Frank Addante has already started five companies. And he's only 33.

But that's not even what's most remarkable. Take a look at the scorecard: Two were acquired by large corporations, one went public and another continues to grow in Silicon Valley with Addante as a passive investor. Finally, there's Rubicon Project, the Internet advertising company he runs in West Los Angeles.

Tony Greenberg, RampRate chairman, a technology purchasing company in Santa Monica, first met the serial entrepreneur during the startup phase of Addante's first company. Greenberg was quickly impressed with Addante's determination to convert complex pieces of software into a viable commercial product.

"There are entrepreneurs buildings bells, whistles and widgets, but Frank solves big, complex problems in elegant ways," Greenberg said. "He's extremely focused on seeing huge inefficiencies in marketplaces and then attacking them full force."

Addante believes the essential talent for starting a company is old-fashioned hard work.

"You can make up for a lot of mistakes by just working through them," he said. "The quicker you can make those mistakes and recover, the better your chances to build a great company."

Rubicon has developed technology that matches ad networks with Web sites in order to bring the most dollars to Internet publishers. More than 1,400 Web publishers use Rubicon's service and the company currently channels more than 40 billion ads per month from networks to Web sites. Audience research firm QuantCast ranks Rubicon as the third largest ad platform on the Internet, behind Google and Yahoo.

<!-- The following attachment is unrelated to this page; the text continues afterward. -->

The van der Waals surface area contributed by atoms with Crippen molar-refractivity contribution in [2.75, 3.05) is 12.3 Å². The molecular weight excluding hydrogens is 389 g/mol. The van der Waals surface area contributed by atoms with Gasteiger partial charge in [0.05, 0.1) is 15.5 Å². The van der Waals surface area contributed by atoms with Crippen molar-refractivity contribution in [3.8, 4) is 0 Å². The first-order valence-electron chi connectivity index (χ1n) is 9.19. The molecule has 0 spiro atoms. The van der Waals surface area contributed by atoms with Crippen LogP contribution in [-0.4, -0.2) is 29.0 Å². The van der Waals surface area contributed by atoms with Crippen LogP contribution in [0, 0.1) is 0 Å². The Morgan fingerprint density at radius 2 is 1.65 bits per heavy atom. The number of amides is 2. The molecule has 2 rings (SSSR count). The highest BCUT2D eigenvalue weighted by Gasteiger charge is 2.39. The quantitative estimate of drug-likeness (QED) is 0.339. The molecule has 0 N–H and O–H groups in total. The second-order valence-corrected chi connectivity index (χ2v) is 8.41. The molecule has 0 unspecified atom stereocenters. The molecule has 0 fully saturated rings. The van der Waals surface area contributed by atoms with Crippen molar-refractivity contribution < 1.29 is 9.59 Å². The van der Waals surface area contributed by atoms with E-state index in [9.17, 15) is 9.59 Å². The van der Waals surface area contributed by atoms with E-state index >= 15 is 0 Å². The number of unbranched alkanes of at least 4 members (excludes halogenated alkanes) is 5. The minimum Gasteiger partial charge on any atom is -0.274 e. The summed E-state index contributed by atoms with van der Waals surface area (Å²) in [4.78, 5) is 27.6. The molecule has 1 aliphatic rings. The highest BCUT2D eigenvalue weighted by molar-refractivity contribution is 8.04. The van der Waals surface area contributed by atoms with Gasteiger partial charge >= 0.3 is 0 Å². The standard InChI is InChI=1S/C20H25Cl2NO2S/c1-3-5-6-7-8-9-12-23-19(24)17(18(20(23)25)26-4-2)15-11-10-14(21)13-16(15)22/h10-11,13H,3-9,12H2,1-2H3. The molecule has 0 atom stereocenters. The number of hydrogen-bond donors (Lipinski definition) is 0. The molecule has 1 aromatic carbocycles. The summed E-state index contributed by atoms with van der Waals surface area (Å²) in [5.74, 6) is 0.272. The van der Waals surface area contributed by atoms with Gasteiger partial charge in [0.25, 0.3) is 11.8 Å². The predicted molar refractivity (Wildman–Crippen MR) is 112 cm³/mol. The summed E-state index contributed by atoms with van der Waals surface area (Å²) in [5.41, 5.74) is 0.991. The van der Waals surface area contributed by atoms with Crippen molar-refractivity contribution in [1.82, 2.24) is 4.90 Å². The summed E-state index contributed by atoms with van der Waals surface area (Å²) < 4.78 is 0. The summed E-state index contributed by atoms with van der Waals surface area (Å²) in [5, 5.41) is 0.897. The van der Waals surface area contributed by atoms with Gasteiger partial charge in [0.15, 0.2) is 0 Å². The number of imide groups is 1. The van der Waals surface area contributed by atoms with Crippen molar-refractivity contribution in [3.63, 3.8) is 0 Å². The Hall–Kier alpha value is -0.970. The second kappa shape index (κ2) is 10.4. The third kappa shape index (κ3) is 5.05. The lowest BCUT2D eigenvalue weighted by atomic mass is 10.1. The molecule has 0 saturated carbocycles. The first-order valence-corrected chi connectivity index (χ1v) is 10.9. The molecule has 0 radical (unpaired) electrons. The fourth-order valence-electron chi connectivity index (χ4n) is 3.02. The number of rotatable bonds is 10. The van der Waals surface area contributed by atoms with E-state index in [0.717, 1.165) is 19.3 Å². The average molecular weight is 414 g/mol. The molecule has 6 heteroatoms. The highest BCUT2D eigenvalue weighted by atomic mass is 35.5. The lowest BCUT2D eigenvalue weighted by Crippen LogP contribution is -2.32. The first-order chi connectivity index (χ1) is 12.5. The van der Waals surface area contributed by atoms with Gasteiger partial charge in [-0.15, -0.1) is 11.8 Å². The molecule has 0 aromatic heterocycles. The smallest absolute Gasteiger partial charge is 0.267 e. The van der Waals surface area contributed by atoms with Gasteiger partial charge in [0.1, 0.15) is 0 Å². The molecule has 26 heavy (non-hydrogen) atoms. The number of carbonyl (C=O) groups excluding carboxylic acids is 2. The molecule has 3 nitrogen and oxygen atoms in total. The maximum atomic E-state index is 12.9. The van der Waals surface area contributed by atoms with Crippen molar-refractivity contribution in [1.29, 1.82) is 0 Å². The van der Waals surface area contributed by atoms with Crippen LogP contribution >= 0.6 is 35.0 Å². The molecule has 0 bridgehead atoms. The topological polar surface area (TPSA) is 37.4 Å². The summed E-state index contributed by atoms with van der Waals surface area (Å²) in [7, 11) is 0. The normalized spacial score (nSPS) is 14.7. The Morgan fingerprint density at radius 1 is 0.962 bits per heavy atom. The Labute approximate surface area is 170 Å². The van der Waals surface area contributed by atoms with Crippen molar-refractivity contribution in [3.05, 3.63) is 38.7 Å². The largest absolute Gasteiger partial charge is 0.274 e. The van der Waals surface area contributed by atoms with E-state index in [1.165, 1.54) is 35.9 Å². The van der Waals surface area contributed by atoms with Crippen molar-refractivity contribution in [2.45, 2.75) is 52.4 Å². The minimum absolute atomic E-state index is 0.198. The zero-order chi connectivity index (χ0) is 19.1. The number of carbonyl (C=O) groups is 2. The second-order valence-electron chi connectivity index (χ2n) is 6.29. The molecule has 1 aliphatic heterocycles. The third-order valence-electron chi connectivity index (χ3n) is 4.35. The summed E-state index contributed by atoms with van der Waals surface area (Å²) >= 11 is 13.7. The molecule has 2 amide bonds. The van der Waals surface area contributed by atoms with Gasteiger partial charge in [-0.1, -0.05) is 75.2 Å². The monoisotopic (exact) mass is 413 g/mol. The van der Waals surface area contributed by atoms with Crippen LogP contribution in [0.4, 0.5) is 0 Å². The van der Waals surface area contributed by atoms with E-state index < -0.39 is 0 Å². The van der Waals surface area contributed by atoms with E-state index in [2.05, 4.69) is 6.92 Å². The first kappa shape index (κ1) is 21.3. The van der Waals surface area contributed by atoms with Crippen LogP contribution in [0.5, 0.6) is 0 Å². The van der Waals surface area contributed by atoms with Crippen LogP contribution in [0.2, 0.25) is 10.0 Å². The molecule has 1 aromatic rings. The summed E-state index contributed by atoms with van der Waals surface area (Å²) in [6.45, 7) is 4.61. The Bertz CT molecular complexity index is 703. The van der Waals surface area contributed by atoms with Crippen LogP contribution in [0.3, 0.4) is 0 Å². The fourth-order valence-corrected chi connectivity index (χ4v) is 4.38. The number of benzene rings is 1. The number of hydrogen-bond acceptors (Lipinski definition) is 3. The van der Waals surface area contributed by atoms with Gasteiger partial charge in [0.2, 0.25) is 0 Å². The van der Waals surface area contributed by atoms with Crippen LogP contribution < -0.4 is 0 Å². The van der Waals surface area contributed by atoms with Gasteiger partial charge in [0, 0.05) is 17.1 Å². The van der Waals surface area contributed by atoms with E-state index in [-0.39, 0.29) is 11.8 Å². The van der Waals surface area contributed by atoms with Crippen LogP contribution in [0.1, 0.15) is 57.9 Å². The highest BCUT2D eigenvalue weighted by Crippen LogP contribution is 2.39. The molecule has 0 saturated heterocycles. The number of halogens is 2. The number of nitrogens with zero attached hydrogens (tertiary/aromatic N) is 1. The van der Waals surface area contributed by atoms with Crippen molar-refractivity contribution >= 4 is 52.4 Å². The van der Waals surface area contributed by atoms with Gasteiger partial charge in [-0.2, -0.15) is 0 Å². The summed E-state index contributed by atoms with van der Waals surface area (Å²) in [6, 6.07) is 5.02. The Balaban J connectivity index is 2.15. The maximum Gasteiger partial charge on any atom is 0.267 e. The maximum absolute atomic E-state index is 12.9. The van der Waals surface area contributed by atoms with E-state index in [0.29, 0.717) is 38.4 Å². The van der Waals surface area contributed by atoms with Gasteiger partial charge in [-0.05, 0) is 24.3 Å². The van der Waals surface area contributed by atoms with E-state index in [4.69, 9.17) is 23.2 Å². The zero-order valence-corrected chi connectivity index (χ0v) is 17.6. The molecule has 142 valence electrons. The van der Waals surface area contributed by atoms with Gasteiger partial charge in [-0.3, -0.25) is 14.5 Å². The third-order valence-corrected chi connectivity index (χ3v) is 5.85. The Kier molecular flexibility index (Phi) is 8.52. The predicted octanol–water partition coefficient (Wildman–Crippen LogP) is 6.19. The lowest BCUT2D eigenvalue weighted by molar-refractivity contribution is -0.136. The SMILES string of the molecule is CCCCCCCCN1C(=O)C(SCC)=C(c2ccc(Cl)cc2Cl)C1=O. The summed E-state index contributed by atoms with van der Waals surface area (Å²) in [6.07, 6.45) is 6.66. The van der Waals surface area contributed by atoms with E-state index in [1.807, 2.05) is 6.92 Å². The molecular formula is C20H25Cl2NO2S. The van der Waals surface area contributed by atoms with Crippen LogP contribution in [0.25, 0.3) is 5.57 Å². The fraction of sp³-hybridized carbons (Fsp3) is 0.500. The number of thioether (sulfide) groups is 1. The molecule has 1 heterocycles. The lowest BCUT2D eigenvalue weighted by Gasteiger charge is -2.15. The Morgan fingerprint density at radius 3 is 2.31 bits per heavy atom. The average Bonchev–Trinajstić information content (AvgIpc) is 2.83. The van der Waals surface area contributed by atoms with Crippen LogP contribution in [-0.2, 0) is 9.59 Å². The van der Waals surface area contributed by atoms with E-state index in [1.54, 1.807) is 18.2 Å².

In less than three years, the company has grown from four partners to more than 150 people at offices in West Los Angeles, New York and London.

Addante gives himself credit as a good communicator for keeping the company functional during this expansion. Hard work may start a company, but communication is what makes it successful, he said.

To help communications, every employee uses Yammer, an instant-messaging service for corporations, to send messages via e-mail, mobile phones and handheld devices. The messages sent during a typical day range from departmental updates to party invitations. Addante believes this information flow keeps employees "informed and engaged."

Addante's value of "complete transparency" applies to these messages as well as company meetings. For example, if a manager makes a presentation to the board, he or she then makes the same presentation to colleagues and co-workers. Addante believes the practice avoids intrigue and fosters discipline in communication.

On Sept. 22, he announced a $9 million investment in Rubicon led by NBC Universal's Peacock Fund, which put up $6 million. Additional money came from Clearstone Venture Partners and Mayfield Fund, which had previously invested in Rubicon.

Addante said the money will go toward acquisitions similar to the purchase of, which Rubicon bought Sept. 15 for an undisclosed sum. Since launching in 2007, the company has landed $42 million in venture capital.

Addante spends his free time outdoors: camping, surfing, snowboarding and running.

He was born and raised in Chicago, and studied electrical and computer engineering at the Illinois Institute of Technology. He went straight from school to full-time entrepreneur.

He's never applied for a job or worked for anyone else. He said that makes it essential that Rubicon maintains its success.

"At this point, it's a matter of survival," he said. "Since I've never worked for anyone, at this age who would hire me?"



Rubicon Project


QUOTE: "When you start a company, you're doing something no one has ever done before so you're bound to make mistakes."

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